I heard about this through the CyTrap labs Regustand newsletter. Basically, the Article 29 Working Party of the European Commission have carefully read the privacy regulations and issued an interpretation that, among other things, consider that IP addresses are personal data and are subject to privacy regulations.
I suppose from a privacy perspective this makes sense, and if you read the interpretation, it is hard to argue with the logic. On the other hand, the only organization that can reasonably identify a person on the other end of an IP address is the ISP that issued it. J Random Webmaster can capture the IP address and some other interesting information about the client, but they will be hard-pressed to associate that information with an "identified or identifiable natural person". But the wording of the legislation states that any information "relating to" such a person is "personal data", and IP addresses would seem to qualify. This means that IP addresses are subject to Directive 95/46/EC which governs the use of personal data.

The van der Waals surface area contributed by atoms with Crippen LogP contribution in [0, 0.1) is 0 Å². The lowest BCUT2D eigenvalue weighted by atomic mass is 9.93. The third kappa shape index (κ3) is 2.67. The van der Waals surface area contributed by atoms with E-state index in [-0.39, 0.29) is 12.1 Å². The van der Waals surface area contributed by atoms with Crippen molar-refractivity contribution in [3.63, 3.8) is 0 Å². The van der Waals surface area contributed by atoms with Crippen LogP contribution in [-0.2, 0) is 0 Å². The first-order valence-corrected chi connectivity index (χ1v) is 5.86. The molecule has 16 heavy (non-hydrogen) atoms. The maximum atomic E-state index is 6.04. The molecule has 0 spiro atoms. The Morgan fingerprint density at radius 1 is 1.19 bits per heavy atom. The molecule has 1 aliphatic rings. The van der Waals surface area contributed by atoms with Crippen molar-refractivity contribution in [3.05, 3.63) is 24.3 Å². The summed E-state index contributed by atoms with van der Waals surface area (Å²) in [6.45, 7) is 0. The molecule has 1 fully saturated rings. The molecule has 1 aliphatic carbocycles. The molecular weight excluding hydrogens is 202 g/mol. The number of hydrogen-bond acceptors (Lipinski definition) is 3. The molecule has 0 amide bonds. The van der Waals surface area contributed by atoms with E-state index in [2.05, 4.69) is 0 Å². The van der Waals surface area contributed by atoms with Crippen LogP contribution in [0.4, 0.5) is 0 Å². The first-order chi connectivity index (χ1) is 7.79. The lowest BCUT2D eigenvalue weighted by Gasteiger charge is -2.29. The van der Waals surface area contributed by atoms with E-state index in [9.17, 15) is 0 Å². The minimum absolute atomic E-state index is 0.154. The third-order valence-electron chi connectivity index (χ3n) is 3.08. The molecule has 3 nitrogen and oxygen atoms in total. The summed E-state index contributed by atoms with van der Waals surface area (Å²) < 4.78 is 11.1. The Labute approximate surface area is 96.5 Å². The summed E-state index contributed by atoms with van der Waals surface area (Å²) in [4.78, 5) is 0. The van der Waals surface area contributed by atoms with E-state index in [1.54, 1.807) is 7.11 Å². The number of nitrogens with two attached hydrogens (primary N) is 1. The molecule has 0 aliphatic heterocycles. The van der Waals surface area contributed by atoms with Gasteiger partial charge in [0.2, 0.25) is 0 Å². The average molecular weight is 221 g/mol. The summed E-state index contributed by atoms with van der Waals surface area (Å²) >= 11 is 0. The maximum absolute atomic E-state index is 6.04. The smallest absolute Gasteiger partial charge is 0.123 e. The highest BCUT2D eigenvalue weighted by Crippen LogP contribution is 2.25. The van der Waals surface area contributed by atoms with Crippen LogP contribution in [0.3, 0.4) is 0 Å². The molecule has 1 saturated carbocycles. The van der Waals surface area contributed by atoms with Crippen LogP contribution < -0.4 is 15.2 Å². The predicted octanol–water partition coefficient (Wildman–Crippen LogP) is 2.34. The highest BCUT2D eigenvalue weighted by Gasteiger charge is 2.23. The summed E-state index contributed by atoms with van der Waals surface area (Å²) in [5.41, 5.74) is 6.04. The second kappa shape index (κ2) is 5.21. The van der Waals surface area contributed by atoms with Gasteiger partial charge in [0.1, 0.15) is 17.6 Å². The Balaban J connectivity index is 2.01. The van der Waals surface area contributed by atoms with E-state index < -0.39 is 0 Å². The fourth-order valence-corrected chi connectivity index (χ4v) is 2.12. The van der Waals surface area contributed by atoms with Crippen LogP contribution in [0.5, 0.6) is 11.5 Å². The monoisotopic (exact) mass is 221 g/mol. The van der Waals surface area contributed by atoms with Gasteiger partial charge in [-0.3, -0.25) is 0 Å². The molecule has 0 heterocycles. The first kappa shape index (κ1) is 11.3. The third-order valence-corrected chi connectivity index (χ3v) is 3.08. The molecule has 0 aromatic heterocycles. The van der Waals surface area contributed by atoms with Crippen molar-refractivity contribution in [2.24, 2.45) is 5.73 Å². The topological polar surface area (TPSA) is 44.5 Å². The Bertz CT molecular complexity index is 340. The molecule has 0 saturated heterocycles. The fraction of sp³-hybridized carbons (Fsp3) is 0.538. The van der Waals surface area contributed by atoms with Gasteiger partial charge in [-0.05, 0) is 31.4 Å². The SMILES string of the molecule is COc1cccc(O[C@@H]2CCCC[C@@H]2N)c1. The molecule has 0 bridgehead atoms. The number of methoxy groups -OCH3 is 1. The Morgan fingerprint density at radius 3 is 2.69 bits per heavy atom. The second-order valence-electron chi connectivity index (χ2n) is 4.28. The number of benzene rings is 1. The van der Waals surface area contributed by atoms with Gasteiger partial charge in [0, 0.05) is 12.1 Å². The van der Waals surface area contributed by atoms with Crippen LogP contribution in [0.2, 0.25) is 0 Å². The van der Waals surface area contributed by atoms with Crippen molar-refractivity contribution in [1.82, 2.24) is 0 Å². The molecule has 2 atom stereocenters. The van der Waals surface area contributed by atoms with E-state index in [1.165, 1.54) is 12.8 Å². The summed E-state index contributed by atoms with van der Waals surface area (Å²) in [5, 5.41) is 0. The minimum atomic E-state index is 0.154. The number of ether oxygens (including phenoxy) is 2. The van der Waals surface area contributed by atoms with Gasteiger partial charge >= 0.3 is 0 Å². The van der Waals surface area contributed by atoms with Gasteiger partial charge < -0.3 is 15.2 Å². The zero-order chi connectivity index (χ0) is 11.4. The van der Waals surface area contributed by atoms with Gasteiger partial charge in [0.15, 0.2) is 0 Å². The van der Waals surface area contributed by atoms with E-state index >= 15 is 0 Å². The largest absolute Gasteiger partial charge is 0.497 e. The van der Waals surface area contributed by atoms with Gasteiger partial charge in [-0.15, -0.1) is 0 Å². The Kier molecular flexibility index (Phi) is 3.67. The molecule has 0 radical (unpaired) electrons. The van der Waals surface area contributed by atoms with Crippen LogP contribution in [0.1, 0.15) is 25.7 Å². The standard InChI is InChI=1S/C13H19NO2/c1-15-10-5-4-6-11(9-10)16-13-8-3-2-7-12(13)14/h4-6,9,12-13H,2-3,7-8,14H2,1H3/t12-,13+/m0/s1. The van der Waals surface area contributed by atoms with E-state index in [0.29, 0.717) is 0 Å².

So does this mean that DHCP logs are subject to the same regulations that passport numbers are? It would seem so. Even in the enterprise? Again, it would seem so.
Yet another thing to add to the compliance effort.